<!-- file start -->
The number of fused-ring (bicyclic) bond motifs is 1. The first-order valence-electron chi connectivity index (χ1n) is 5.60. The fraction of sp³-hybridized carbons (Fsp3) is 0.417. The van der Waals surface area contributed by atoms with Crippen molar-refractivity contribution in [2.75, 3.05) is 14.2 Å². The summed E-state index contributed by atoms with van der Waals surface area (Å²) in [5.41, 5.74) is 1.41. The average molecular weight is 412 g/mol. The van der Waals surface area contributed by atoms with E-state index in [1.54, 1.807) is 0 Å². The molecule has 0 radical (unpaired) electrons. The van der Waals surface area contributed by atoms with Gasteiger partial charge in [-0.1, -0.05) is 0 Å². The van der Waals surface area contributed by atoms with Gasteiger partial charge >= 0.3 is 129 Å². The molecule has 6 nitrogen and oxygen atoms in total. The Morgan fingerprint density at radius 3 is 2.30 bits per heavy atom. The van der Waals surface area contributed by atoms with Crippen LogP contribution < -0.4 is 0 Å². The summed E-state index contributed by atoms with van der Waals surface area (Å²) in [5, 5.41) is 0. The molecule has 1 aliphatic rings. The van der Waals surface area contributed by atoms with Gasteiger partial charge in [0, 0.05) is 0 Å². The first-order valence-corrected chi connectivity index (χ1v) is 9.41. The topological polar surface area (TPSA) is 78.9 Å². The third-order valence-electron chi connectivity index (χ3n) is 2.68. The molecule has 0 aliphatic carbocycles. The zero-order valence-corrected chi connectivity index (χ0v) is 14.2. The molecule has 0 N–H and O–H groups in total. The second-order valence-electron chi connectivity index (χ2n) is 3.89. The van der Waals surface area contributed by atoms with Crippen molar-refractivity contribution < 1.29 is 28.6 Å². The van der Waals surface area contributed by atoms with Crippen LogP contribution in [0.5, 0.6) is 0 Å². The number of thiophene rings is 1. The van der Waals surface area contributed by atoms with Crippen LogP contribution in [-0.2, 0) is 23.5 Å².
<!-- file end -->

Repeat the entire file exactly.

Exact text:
The number of fused-ring (bicyclic) bond motifs is 1. The first-order valence-electron chi connectivity index (χ1n) is 5.60. The fraction of sp³-hybridized carbons (Fsp3) is 0.417. The van der Waals surface area contributed by atoms with Crippen molar-refractivity contribution in [2.75, 3.05) is 14.2 Å². The summed E-state index contributed by atoms with van der Waals surface area (Å²) in [5.41, 5.74) is 1.41. The average molecular weight is 412 g/mol. The van der Waals surface area contributed by atoms with E-state index in [1.54, 1.807) is 0 Å². The molecule has 0 radical (unpaired) electrons. The van der Waals surface area contributed by atoms with Gasteiger partial charge in [-0.1, -0.05) is 0 Å². The van der Waals surface area contributed by atoms with Gasteiger partial charge >= 0.3 is 129 Å². The molecule has 6 nitrogen and oxygen atoms in total. The Morgan fingerprint density at radius 3 is 2.30 bits per heavy atom. The van der Waals surface area contributed by atoms with Crippen LogP contribution < -0.4 is 0 Å². The summed E-state index contributed by atoms with van der Waals surface area (Å²) in [5, 5.41) is 0. The molecule has 1 aliphatic rings. The van der Waals surface area contributed by atoms with Gasteiger partial charge in [0, 0.05) is 0 Å². The first-order valence-corrected chi connectivity index (χ1v) is 9.41. The topological polar surface area (TPSA) is 78.9 Å². The third-order valence-electron chi connectivity index (χ3n) is 2.68. The molecule has 0 aliphatic carbocycles. The zero-order valence-corrected chi connectivity index (χ0v) is 14.2. The molecule has 0 N–H and O–H groups in total. The second-order valence-electron chi connectivity index (χ2n) is 3.89. The van der Waals surface area contributed by atoms with Crippen molar-refractivity contribution < 1.29 is 28.6 Å². The van der Waals surface area contributed by atoms with Crippen LogP contribution in [0.5, 0.6) is 0 Å². The number of thiophene rings is 1. The van der Waals surface area contributed by atoms with Crippen LogP contribution in [-0.2, 0) is 23.5 Å².